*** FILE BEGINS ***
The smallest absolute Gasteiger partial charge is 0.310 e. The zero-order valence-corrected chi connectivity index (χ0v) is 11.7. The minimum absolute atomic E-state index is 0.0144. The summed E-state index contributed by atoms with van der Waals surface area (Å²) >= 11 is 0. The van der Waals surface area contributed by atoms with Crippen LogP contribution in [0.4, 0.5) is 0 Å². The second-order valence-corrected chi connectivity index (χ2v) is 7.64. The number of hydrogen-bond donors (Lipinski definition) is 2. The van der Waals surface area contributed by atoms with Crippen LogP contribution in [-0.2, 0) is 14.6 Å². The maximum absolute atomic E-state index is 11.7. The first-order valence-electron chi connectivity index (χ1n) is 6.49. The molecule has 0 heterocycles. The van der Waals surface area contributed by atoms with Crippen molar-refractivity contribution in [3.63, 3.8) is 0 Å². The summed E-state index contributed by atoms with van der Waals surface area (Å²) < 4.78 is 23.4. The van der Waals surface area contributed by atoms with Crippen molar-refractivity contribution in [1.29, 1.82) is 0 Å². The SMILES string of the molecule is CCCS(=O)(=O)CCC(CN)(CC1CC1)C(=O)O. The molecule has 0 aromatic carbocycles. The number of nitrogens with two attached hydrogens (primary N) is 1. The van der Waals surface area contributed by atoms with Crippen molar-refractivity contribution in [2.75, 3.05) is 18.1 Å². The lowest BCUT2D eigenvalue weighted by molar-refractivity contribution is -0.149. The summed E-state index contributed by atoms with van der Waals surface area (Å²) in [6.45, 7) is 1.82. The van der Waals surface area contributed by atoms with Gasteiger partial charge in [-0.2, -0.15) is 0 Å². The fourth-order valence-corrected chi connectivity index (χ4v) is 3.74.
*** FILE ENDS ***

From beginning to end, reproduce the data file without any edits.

The smallest absolute Gasteiger partial charge is 0.310 e. The zero-order valence-corrected chi connectivity index (χ0v) is 11.7. The minimum absolute atomic E-state index is 0.0144. The summed E-state index contributed by atoms with van der Waals surface area (Å²) >= 11 is 0. The van der Waals surface area contributed by atoms with Crippen LogP contribution in [0.4, 0.5) is 0 Å². The second-order valence-corrected chi connectivity index (χ2v) is 7.64. The number of hydrogen-bond donors (Lipinski definition) is 2. The van der Waals surface area contributed by atoms with Crippen LogP contribution in [-0.2, 0) is 14.6 Å². The maximum absolute atomic E-state index is 11.7. The first-order valence-electron chi connectivity index (χ1n) is 6.49. The molecule has 0 heterocycles. The van der Waals surface area contributed by atoms with Crippen molar-refractivity contribution in [3.63, 3.8) is 0 Å². The summed E-state index contributed by atoms with van der Waals surface area (Å²) < 4.78 is 23.4. The van der Waals surface area contributed by atoms with Crippen molar-refractivity contribution in [1.29, 1.82) is 0 Å². The SMILES string of the molecule is CCCS(=O)(=O)CCC(CN)(CC1CC1)C(=O)O. The molecule has 0 aromatic carbocycles. The number of nitrogens with two attached hydrogens (primary N) is 1. The van der Waals surface area contributed by atoms with Crippen molar-refractivity contribution in [2.75, 3.05) is 18.1 Å². The lowest BCUT2D eigenvalue weighted by molar-refractivity contribution is -0.149. The summed E-state index contributed by atoms with van der Waals surface area (Å²) in [6.45, 7) is 1.82. The van der Waals surface area contributed by atoms with Gasteiger partial charge in [-0.2, -0.15) is 0 Å². The fourth-order valence-corrected chi connectivity index (χ4v) is 3.74.